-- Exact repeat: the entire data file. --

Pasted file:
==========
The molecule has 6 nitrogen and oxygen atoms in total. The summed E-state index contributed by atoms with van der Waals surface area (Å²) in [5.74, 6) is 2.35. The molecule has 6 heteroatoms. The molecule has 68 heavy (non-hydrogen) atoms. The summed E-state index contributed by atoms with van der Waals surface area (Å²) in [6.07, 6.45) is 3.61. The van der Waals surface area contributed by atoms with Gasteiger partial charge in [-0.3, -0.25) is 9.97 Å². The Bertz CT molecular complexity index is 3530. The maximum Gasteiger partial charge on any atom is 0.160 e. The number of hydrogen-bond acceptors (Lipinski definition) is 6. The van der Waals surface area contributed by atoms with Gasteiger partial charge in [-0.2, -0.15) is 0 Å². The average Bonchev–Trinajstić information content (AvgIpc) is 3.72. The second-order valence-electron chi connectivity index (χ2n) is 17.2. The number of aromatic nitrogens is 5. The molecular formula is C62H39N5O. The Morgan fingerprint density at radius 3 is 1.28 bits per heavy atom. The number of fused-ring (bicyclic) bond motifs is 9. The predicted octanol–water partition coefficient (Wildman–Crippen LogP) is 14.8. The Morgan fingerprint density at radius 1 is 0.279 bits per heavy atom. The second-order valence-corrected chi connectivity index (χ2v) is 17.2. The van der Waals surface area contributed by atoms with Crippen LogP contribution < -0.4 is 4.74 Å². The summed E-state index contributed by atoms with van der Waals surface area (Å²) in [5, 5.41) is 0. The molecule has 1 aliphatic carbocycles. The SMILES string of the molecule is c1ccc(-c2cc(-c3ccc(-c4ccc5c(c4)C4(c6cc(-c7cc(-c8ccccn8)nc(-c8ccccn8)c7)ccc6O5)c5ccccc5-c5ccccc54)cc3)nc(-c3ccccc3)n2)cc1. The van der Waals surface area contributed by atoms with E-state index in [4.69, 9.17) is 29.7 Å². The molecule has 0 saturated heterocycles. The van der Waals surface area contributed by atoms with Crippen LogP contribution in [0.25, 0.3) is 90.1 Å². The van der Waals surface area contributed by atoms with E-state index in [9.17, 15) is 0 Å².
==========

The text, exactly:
The molecule has 6 nitrogen and oxygen atoms in total. The summed E-state index contributed by atoms with van der Waals surface area (Å²) in [5.74, 6) is 2.35. The molecule has 6 heteroatoms. The molecule has 68 heavy (non-hydrogen) atoms. The summed E-state index contributed by atoms with van der Waals surface area (Å²) in [6.07, 6.45) is 3.61. The van der Waals surface area contributed by atoms with Gasteiger partial charge in [-0.3, -0.25) is 9.97 Å². The Bertz CT molecular complexity index is 3530. The maximum Gasteiger partial charge on any atom is 0.160 e. The number of hydrogen-bond acceptors (Lipinski definition) is 6. The van der Waals surface area contributed by atoms with Gasteiger partial charge in [-0.2, -0.15) is 0 Å². The average Bonchev–Trinajstić information content (AvgIpc) is 3.72. The second-order valence-electron chi connectivity index (χ2n) is 17.2. The number of aromatic nitrogens is 5. The molecular formula is C62H39N5O. The Morgan fingerprint density at radius 3 is 1.28 bits per heavy atom. The number of fused-ring (bicyclic) bond motifs is 9. The predicted octanol–water partition coefficient (Wildman–Crippen LogP) is 14.8. The Morgan fingerprint density at radius 1 is 0.279 bits per heavy atom. The second-order valence-corrected chi connectivity index (χ2v) is 17.2. The van der Waals surface area contributed by atoms with Crippen LogP contribution < -0.4 is 4.74 Å². The summed E-state index contributed by atoms with van der Waals surface area (Å²) in [5, 5.41) is 0. The molecule has 1 aliphatic carbocycles. The SMILES string of the molecule is c1ccc(-c2cc(-c3ccc(-c4ccc5c(c4)C4(c6cc(-c7cc(-c8ccccn8)nc(-c8ccccn8)c7)ccc6O5)c5ccccc5-c5ccccc54)cc3)nc(-c3ccccc3)n2)cc1. The van der Waals surface area contributed by atoms with E-state index in [4.69, 9.17) is 29.7 Å². The molecule has 0 saturated heterocycles. The van der Waals surface area contributed by atoms with Crippen LogP contribution in [0.25, 0.3) is 90.1 Å². The van der Waals surface area contributed by atoms with E-state index in [9.17, 15) is 0 Å².